: Coe after a tour of some venues yesterday said that "there was 'barely a seat left in the house' at beach volleyball and swimming competitions." He said that "early reports Sunday at the gymnastics venue, where there were blocks of empty seats Saturday, indicated improvements." USA TODAY's Kevin Johnson notes at the basketball venue yesterday, the upper bowl "was fairly packed, but there were some empty seats in the lower bowl for the Brazil-Australia game." The stands "were completely full for women's team archery at historic Lord's Cricket Ground on Sunday, despite light rain." Eton Dorney rowing venue Manager Cora Zilich "estimated the Saturday crowd at 30,000," although the capacity is listed at 25,000 (USA TODAY, 7/30). NBC News' Chris Jansing reported for events "where tickets weren’t required, like women’s road cycling, stormy weather didn’t stop huge crowds” (“Nightly News,” NBC, 7/29).

NO BLAME PUT ON SPONSORS: IOC Communications Dir Mark Adams said it is "completely wrong to say this is a sponsors issue" (GUARDIAN, 7/29). Coe said, "It doesn't appear to be a sponsor issue. Sponsors are turning up" (, 7/30). The AP noted Olympics sponsors Coca-Cola and Visa claimed that they "gave away most of their seating quotas to the public in promotional offers." Coca-Cola said its competition allowed prize winners "to choose the event they really wanted to attend" (AP, 7/29). In London, Andrew Johnson cited a corporate sponsor as saying that Olympic family members "had been allocated four or five tickets for the same time and had to decide which event to turn up to." The sponsor said, "There are people with tickets for five venues at the same time" (London INDEPENDENT, 7/29).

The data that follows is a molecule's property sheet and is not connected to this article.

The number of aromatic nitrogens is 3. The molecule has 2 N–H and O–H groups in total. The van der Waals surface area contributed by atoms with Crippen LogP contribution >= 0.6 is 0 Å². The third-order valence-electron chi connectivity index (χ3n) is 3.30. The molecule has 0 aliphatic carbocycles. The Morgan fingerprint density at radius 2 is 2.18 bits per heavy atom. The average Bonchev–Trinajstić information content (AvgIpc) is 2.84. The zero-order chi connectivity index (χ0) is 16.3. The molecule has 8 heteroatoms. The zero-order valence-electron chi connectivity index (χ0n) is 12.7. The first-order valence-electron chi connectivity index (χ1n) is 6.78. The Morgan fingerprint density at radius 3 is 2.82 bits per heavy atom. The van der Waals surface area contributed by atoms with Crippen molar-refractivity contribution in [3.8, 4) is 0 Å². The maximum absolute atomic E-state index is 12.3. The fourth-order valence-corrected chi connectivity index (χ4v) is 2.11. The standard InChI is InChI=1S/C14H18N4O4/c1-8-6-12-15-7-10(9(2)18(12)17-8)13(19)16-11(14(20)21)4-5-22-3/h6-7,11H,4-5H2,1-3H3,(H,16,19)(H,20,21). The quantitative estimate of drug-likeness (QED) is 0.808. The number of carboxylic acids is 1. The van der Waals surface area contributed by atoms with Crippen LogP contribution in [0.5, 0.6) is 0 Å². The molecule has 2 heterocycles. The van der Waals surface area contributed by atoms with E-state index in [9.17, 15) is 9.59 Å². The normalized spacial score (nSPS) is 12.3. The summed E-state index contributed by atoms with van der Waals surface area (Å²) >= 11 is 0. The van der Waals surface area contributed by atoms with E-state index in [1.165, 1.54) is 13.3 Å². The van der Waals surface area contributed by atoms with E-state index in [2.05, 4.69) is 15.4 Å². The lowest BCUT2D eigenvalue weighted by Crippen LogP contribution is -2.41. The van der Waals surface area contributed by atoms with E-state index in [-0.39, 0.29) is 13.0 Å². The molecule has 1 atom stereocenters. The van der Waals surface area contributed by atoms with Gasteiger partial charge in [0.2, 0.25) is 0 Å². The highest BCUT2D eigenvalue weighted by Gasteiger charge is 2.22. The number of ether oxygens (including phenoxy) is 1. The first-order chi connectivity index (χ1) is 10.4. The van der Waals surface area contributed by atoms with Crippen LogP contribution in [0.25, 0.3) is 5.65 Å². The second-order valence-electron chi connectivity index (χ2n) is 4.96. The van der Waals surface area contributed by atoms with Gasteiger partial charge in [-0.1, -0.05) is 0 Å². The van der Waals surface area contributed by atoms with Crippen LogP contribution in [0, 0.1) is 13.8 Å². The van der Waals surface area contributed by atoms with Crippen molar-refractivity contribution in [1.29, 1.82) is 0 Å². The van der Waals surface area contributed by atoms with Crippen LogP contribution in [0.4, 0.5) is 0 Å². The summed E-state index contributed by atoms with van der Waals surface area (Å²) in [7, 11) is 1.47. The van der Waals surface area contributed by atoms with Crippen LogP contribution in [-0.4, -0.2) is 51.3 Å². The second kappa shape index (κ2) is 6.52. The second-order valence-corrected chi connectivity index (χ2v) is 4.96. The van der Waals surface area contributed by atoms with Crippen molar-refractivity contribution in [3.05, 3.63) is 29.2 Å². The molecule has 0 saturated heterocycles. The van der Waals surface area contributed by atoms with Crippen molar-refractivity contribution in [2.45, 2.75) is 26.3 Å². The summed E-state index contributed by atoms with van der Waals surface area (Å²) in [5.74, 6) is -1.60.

: In London, Jacquelin Magnay reports some parents and friends of swimmers "have been refused access into the aquatics centre over the past two nights ... while other parents have had hours of angst trying to sort tickets at the last minute." Parents also have "missed tennis matches at Wimbledon and only been able to get into Eton Dorney for the rowing and Excel for the boxing after fraught negotiations." The parents and friends ticket program "entitles every athlete to buy two tickets for each session in which they compete." But the Ticketmaster system used by LOCOG to administer the program "has not been able to update in time for each final -- detaling which athletes are eligible to puchase the tickets" (London TELEGRAPH, 7/30). Kuwaiti swimmer Faye Sultan tweeted, "Empty seats at the Olympics?!! And my parents can't get tickets to watch me swim?! Ridiculous" (LONDON TIMES, 7/30).

: In L.A., Stacy St. Clair wrote London's ExCeL Centre "has been transformed into a lower-profile sports buffet for the 2012 Games." Seven Olympic events -- boxing, fencing, judo, table tennis, taekwondo, weightlifting and wrestling -- will "take place here over the next fortnight with an estimated 1.2 million spectators passing through the arena's doors." Many of those ticket holders "will have no clue what they're watching," and, if the first official day of competition "was any indication, they'll be fine with that." The arena "offers a chance to see an Olympic event in person, and that's what counts." Boxing, fencing, judo, table tennis and weightlifting "all held competitions at ExCeL on Saturday over a crowded, but oddly intimate, 14-hour period" (L.A. TIMES, 7/29).